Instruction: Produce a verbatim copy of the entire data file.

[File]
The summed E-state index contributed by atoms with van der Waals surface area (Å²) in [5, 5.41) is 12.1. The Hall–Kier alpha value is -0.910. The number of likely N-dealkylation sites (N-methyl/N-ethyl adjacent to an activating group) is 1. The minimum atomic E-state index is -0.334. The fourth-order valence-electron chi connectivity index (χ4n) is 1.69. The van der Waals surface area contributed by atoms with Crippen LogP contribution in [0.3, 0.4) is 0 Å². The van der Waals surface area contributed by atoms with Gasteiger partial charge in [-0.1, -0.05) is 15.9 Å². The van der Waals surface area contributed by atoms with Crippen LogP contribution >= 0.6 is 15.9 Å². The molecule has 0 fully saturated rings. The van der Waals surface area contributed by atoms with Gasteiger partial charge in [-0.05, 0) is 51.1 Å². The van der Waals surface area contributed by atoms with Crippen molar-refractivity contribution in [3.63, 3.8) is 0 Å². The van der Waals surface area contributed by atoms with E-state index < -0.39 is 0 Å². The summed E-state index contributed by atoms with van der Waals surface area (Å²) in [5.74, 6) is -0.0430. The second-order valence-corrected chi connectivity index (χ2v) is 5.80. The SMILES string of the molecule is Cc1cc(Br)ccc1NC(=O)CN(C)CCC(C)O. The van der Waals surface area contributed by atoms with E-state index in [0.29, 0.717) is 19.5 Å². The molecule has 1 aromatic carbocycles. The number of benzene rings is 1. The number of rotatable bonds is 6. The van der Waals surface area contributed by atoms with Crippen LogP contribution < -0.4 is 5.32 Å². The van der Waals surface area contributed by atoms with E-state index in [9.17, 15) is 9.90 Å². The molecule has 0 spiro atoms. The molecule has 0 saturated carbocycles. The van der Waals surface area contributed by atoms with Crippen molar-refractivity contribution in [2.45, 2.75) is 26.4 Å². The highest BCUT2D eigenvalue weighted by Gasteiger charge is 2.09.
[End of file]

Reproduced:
The summed E-state index contributed by atoms with van der Waals surface area (Å²) in [5, 5.41) is 12.1. The Hall–Kier alpha value is -0.910. The number of likely N-dealkylation sites (N-methyl/N-ethyl adjacent to an activating group) is 1. The minimum atomic E-state index is -0.334. The fourth-order valence-electron chi connectivity index (χ4n) is 1.69. The van der Waals surface area contributed by atoms with Crippen LogP contribution in [0.3, 0.4) is 0 Å². The van der Waals surface area contributed by atoms with Gasteiger partial charge in [-0.1, -0.05) is 15.9 Å². The van der Waals surface area contributed by atoms with Crippen LogP contribution >= 0.6 is 15.9 Å². The molecule has 0 fully saturated rings. The van der Waals surface area contributed by atoms with Gasteiger partial charge in [-0.05, 0) is 51.1 Å². The van der Waals surface area contributed by atoms with Crippen molar-refractivity contribution in [3.63, 3.8) is 0 Å². The van der Waals surface area contributed by atoms with E-state index < -0.39 is 0 Å². The summed E-state index contributed by atoms with van der Waals surface area (Å²) in [5.74, 6) is -0.0430. The second-order valence-corrected chi connectivity index (χ2v) is 5.80. The SMILES string of the molecule is Cc1cc(Br)ccc1NC(=O)CN(C)CCC(C)O. The van der Waals surface area contributed by atoms with E-state index in [0.29, 0.717) is 19.5 Å². The molecule has 1 aromatic carbocycles. The number of benzene rings is 1. The number of rotatable bonds is 6. The van der Waals surface area contributed by atoms with Crippen LogP contribution < -0.4 is 5.32 Å². The van der Waals surface area contributed by atoms with E-state index in [9.17, 15) is 9.90 Å². The molecule has 0 spiro atoms. The molecule has 0 saturated carbocycles. The van der Waals surface area contributed by atoms with Crippen molar-refractivity contribution in [2.45, 2.75) is 26.4 Å². The highest BCUT2D eigenvalue weighted by Gasteiger charge is 2.09.